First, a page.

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Miami's Culinary Wish List for 2018

As we meditate on what Miami's culinary ecosystem might yield in the coming year, we are at the same time forced to look back at everything it has accomplished in recent years.

Miami developed a bona fide chef community, and the city's best cooks seem to now regularly communicate with one another, participate and enjoy events together, and, most important, accept young cooks from one another's restaurants for brief stages to expand their skills and knowledge. There is a bustling farmers'-market circuit during South Florida's high growing season, and as long as you know where to look, you'll be sure to find someone interesting selling something incredible. Better yet, more and more of that produce is making its way into restaurant kitchens.

There's little doubt Miami made huge strides since the years when Miami Beach dining dominated the headlines, but there's always room for more, and here's some of it.

Ladies to the front, please!
Ladies to the front, please!
Chris Carter

1. More female chefs in the spotlight. Miami has long separated itself from other cities in that our chief is Michelle Bernstein. A James Beard Award winner, owner of multiple (though now-shuttered) restaurants, and a widely known culinary personality, Bernstein broke the old boys' club mold that dominates dining in so many other cities.

Even today, there is an array of female chefs and cooks — Dena Marino at MC Kitchen, Nicole Votano at the Wynwood Yard, Eileen Andrade at Finka Table & Tap — who remind us the best food doesn't come from a gruff, white-toqued, Escoffier-style chef with a big mouth and bigger attitude. But in light of the allegations of sexual harassment that have emerged from every corner of American society, it's clear that all kinds of organizations need to take women in the workplace seriously. That means equal treatment and equal pay. But it also means we in the media need to strive harder to find the women who are making a difference. Email us.

At Sanguich de Miami, everything except the cheese is made in-house, as the good Lord intended.
At Sanguich de Miami, everything except the cheese is made in-house, as the good Lord intended.
Zachary Fagenson

2. The continued improvement of Cuban cuisine. There's been a not-so-nice phrase about Cuba and its food floating around for some time: the land that spice forgot. Cuban food catches a bum rap for so many reasons, chief among them is what happened to the island's cuisine after that bearded come mierda came down out of the mountains like a drunken Rumpelstiltskin hellbent on turning what could have been the beacon of the Western Hemisphere into a dry husk. You can tell what Cuban food might have become from the many Spanish influences found in it in Miami. If not for the Castro brothers, over the past seven decades there might have been a constant exchange of culinary intellect between Cuban, Spain, and the rest of the world.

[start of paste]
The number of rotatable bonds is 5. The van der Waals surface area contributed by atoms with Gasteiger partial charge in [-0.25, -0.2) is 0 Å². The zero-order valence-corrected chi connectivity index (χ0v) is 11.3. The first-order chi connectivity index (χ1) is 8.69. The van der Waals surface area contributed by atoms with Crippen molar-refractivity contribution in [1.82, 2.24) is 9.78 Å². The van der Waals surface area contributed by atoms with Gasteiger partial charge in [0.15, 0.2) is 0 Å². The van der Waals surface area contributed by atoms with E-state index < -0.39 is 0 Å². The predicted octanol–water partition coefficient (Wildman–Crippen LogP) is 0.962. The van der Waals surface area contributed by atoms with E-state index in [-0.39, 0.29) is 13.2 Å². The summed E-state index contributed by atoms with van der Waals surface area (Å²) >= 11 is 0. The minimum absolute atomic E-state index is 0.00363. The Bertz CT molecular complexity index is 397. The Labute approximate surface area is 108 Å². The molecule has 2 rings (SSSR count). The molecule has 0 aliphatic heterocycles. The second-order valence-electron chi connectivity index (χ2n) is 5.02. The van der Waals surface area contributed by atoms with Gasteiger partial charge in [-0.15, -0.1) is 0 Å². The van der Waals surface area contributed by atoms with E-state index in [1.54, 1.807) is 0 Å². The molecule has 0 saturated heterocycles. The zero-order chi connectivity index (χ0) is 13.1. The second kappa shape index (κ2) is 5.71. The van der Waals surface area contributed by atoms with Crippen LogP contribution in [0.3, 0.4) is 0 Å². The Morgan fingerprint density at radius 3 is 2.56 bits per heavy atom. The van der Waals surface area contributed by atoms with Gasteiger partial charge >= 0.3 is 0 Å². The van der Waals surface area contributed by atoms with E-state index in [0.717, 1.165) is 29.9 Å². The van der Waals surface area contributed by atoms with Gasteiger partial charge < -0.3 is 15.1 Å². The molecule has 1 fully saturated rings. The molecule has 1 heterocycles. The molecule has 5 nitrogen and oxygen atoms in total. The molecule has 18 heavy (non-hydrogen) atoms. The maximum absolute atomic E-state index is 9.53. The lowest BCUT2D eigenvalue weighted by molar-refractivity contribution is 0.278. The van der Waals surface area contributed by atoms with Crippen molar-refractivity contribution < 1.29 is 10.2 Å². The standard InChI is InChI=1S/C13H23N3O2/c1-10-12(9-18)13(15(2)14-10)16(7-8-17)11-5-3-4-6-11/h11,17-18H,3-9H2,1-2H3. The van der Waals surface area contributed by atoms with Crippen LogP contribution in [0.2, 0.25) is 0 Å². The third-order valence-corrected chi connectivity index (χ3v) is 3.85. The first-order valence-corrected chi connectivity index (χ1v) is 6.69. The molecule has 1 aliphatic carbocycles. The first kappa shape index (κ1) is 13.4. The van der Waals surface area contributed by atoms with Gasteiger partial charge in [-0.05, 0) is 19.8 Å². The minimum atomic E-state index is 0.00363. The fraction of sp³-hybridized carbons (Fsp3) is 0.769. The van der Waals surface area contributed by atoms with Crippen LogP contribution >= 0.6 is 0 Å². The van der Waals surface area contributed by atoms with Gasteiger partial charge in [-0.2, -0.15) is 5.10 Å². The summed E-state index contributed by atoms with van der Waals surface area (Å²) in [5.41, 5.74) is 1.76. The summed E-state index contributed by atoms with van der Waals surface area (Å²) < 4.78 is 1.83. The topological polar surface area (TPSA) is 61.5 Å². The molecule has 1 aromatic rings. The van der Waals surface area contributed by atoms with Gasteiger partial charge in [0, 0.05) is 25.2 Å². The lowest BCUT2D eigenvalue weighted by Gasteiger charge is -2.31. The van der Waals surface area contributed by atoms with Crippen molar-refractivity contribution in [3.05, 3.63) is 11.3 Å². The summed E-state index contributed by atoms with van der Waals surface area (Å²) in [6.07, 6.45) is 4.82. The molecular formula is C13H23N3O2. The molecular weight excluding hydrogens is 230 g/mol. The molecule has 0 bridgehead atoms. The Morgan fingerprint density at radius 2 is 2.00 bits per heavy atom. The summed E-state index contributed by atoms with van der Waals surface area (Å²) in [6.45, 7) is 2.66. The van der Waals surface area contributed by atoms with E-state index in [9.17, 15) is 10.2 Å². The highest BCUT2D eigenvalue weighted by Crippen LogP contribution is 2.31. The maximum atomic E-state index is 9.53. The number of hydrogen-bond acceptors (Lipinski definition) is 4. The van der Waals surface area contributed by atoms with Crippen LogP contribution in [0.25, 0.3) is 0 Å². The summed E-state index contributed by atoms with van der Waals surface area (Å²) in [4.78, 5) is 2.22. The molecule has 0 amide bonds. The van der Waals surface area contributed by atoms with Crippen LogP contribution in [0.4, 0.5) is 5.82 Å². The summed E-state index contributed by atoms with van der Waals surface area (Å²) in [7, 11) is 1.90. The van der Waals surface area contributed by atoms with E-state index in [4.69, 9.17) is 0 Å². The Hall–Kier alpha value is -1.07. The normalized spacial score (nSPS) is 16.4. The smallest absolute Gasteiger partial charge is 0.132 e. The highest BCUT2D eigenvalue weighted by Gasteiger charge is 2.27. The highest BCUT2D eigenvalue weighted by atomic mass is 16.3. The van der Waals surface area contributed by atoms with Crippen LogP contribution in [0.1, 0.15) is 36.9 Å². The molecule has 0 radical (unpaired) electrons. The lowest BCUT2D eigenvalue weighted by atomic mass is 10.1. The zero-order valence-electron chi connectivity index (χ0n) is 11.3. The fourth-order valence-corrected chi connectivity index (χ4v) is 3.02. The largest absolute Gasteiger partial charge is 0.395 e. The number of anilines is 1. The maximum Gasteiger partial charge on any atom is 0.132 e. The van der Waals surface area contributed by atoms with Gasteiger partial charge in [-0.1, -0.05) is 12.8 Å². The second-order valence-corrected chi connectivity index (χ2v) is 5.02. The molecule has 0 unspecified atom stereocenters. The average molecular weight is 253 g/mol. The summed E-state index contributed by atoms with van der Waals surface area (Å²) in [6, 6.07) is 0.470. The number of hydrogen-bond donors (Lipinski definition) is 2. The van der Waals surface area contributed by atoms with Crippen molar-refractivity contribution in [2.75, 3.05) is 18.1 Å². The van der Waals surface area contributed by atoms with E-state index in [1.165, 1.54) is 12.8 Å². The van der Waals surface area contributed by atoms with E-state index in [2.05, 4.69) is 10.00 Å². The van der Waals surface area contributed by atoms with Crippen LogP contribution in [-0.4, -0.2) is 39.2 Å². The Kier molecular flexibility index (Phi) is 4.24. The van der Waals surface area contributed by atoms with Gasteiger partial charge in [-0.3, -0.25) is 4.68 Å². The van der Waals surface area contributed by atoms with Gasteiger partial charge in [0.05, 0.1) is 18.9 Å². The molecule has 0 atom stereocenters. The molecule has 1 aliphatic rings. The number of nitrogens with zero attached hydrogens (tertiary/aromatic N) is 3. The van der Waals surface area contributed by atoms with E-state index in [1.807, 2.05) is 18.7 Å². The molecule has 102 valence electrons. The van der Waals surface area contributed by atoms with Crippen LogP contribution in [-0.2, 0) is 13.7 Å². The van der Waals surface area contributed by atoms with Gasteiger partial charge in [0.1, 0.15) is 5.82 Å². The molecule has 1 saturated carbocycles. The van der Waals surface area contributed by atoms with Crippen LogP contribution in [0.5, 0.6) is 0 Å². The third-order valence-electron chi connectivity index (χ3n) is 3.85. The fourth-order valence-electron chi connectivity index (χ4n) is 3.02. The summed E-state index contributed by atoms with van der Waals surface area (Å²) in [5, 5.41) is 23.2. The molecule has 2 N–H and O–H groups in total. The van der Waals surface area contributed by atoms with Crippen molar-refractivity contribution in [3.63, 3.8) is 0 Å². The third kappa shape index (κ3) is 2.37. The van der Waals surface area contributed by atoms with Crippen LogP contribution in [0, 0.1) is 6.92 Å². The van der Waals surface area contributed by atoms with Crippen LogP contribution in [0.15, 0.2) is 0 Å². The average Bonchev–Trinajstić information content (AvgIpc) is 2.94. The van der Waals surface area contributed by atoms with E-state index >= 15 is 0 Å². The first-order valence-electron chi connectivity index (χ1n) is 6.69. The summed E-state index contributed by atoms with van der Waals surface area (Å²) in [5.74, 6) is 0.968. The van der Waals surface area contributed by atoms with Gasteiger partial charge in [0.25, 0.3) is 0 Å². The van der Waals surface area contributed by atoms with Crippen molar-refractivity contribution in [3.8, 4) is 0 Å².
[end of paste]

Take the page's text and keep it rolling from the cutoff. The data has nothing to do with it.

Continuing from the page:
Nevertheless, it was the old standbys that persisted. And after many years, chefs are figuring out ways to make them better than ever. Just look at the Cuban sandwiches coming out of Calle Ocho's Sanguich de Miami, or the bits of flair Michael Beltran puts on his plates at Ariete in Coconut Grove. Eileen Andrade has become the darling of West Miami-Dade with her food, a culmination of growing up in a Miami restaurant dynasty while also fostering a passion for Peruvian and Korean flavors. Even as Miami becomes a more diverse city in terms of the Spanish-speaking origins of its residents, we hope all of these developments will create a foundation for even more improvement.

Note the chalkboard at the back.
Note the chalkboard at the back.

3. More daily menus. At some Miami restaurants, it's like Christmas every day. You go because you never know what's being served. Places such as Deme Lomas and Karina Iglesias' Niu Kitchen and Arson might be offering the monstrous shrimp called carabineros flown in from Spain. North Miami Beach's Yakko-San might have monkfish liver or fried chrysanthemum blossoms. In Coral Gables, an entire wall of Su-Shin Izakaya is a chalkboard with an ever-changing list of delights that keep regulars returning year after year. More, please.

Hot pot at CY Chinese.
Hot pot at CY Chinese.